Darian Frey is down on his luck. He can barely keep his squabbling crew fed and his rickety aircraft in the sky. Even the simplest blacklungrobberies seem to go wrong. It’s getting so a man can’t make a dishonest living any more. Enter Captain Grist. He’s heard about a crashed aircraft laden with the treasures of a lost civilisation, and he needs Frey’s help to get it. There’s only one problem. The craft is lying in the trackless heart of a remote island populated by giant beasts and subhuman monsters.

Dangerous, yes. Suicidal, perhaps. Still, Frey’s never let common sense get in the way of a fortune before. But there’s something other than treasure on board that aircraft. Something that a lot of important people would kill for. And it’s going to take all of Frey’s considerable skill at lying and stealing if he wants to get his hands on it…

The blurb gives a good sense of the sort of story – full-on adventure and more than a hint of the nice touches of humour that run through the book, adding to the enjoyment. However it doesn’t give a sense of the strong characters peopling this tale. Wooding is not just capable of writing an action-packed adventure in an alternative world – he also manages to provide his readers with a ringside seat to the issues haunting Darian Frey and his odd crew, which include a demonologist, a fighter pilot suffering from post- traumatic stress syndrome, and a navigator with some inhuman qualities. In addition, we get an insight into Frey’s relationship with the woman he jilted – Trinica Dracken – with some genuinely moving moments in amongst all the battles, plots and double-crossings.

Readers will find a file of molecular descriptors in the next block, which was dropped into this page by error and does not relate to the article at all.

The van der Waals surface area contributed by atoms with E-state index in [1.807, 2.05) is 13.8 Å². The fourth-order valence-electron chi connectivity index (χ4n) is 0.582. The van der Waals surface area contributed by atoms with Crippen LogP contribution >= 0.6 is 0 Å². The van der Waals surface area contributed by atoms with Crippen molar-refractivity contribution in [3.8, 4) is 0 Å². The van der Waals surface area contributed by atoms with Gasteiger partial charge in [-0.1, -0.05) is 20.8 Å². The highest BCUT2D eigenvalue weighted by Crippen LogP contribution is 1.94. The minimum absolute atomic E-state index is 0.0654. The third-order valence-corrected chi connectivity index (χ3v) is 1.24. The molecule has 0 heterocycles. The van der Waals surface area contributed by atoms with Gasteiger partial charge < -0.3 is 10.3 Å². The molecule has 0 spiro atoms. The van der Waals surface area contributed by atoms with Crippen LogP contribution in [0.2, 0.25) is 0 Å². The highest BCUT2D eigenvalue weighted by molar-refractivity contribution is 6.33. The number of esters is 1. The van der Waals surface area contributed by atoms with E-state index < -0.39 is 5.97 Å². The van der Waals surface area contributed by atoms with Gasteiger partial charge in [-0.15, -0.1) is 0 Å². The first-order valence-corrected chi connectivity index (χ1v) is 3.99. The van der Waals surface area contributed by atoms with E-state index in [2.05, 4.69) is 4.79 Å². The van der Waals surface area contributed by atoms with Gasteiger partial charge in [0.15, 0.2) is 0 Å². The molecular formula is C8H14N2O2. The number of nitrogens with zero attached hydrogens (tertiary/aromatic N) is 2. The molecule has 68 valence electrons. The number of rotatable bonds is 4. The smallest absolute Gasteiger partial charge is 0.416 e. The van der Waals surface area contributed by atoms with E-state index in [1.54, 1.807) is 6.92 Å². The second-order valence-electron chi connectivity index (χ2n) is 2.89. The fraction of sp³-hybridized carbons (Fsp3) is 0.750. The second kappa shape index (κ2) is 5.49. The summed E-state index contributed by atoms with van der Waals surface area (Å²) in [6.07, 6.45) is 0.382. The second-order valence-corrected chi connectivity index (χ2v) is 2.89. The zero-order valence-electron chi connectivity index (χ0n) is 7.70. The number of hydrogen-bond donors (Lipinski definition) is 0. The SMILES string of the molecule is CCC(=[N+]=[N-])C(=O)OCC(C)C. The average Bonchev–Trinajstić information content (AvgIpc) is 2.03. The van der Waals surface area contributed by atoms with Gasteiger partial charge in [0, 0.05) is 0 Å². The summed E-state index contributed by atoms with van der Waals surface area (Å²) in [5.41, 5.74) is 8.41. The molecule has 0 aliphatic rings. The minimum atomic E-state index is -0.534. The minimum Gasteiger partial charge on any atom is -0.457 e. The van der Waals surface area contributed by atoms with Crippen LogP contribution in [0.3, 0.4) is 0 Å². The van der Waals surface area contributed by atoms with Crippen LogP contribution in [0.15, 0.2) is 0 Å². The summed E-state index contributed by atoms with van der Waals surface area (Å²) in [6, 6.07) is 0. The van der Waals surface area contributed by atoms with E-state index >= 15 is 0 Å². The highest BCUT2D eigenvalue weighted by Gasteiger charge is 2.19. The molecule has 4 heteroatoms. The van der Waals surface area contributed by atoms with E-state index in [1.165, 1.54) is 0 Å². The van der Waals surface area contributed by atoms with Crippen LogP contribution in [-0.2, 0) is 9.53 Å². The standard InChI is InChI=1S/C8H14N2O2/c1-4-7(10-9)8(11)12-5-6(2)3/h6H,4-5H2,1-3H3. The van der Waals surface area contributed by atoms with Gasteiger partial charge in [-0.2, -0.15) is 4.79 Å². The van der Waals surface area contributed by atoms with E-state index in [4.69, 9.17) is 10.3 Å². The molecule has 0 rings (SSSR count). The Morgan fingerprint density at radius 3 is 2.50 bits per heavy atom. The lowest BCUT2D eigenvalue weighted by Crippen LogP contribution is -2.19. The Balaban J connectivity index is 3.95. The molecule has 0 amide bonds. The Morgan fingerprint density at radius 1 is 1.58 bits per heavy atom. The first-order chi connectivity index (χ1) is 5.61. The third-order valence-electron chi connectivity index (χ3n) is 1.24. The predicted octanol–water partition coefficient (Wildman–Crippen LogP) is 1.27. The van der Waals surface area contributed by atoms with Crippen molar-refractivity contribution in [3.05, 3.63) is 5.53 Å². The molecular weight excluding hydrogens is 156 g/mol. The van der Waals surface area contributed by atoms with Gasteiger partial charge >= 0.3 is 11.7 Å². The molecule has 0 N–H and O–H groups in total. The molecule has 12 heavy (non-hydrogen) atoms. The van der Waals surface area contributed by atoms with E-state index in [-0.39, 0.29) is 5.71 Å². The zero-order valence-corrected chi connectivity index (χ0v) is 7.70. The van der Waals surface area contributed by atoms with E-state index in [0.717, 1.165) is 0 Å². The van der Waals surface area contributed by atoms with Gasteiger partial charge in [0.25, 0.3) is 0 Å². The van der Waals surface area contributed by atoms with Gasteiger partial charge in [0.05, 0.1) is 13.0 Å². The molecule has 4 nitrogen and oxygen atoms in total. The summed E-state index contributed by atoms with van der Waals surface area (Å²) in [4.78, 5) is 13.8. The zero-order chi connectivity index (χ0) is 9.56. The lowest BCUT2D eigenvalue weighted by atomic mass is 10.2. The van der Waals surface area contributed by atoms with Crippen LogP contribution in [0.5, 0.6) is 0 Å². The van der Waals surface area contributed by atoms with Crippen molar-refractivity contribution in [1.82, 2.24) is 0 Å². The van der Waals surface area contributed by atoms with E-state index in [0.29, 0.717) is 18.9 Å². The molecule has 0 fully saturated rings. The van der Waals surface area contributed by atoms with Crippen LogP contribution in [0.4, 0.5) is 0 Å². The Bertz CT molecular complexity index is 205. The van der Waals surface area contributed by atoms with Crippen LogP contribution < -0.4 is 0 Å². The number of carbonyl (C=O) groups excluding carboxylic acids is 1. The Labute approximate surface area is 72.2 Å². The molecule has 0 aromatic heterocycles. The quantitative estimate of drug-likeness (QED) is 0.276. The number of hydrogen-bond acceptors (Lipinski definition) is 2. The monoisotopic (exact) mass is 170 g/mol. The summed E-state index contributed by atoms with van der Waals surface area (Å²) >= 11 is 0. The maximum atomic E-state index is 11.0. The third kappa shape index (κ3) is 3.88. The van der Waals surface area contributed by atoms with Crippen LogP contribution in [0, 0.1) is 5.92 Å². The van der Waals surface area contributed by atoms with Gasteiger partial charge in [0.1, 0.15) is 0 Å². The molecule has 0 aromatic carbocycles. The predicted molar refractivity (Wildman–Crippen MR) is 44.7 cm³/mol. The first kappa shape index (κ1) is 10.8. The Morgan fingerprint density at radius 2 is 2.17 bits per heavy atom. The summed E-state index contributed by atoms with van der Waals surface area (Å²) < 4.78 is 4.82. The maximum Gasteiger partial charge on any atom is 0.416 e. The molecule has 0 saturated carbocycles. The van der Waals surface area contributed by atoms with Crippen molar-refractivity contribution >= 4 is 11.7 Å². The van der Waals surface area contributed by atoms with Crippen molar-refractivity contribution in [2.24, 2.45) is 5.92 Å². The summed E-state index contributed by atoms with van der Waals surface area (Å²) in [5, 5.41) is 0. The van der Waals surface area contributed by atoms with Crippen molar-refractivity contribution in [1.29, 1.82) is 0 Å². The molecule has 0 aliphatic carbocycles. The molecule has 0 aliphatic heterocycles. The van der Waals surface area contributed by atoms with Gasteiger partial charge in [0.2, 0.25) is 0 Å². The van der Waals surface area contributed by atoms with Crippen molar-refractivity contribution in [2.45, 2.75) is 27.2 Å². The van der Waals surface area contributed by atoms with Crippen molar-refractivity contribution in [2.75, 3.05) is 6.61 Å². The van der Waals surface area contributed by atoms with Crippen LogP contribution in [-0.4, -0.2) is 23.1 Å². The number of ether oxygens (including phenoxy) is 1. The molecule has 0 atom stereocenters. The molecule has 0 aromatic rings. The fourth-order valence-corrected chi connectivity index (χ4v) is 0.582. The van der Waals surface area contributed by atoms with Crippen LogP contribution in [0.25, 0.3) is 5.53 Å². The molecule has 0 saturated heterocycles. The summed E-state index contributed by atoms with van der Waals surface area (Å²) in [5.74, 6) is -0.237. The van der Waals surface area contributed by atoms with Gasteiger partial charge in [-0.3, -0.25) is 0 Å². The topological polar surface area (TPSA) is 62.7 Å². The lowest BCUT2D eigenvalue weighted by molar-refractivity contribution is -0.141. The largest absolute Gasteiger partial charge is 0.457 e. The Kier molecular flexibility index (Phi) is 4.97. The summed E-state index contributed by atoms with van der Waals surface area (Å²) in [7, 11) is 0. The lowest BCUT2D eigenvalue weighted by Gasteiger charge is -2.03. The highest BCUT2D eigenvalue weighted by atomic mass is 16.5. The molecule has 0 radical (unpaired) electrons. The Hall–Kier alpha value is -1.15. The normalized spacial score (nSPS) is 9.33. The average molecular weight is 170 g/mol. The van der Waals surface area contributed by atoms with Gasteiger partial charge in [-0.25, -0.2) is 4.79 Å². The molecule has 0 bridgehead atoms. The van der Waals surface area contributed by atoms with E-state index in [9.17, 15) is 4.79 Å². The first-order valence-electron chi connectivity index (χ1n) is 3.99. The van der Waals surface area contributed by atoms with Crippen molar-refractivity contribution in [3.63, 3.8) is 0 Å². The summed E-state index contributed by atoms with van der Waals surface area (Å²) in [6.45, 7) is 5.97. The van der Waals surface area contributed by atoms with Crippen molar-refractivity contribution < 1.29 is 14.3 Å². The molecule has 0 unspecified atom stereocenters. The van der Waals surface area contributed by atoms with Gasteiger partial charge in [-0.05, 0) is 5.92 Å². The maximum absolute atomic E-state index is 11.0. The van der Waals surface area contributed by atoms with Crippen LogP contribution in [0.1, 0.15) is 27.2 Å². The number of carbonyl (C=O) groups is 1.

Although, once more, I’ve started a series in the wrong place  the story is sufficiently self contained, which allowed me to enjoy the adventure to the full.  This entertaining read held me throughout – and it is a substantial book nudging five hundred pages. So, given the fact that Wooding pulled me into his world and provided me with a lot of conflicted fun and high jinks, does he also succeed in nailing the ending, so that it brought the whole adventure to a satisfactory conclusion? Yes – he got that right, too.

If you want a late-summer treat, track down this book and lose yourself in the escapades of The Ketty Jay’s crew – with the addition of ice-cream, Life is as good as it gets…

Review of Blood of Dragons by Robin Hobb – Book 4 of The Rain Wilds Chronicles


If you have just picked up Blood of Dragons without reading at least the previous three novels in this fine series – don’t. Give yourself a real treat, go back to the first book, The Dragon Keeper and immerse yourself into this wonderful world so that you can properly appreciate Hobb’s creation.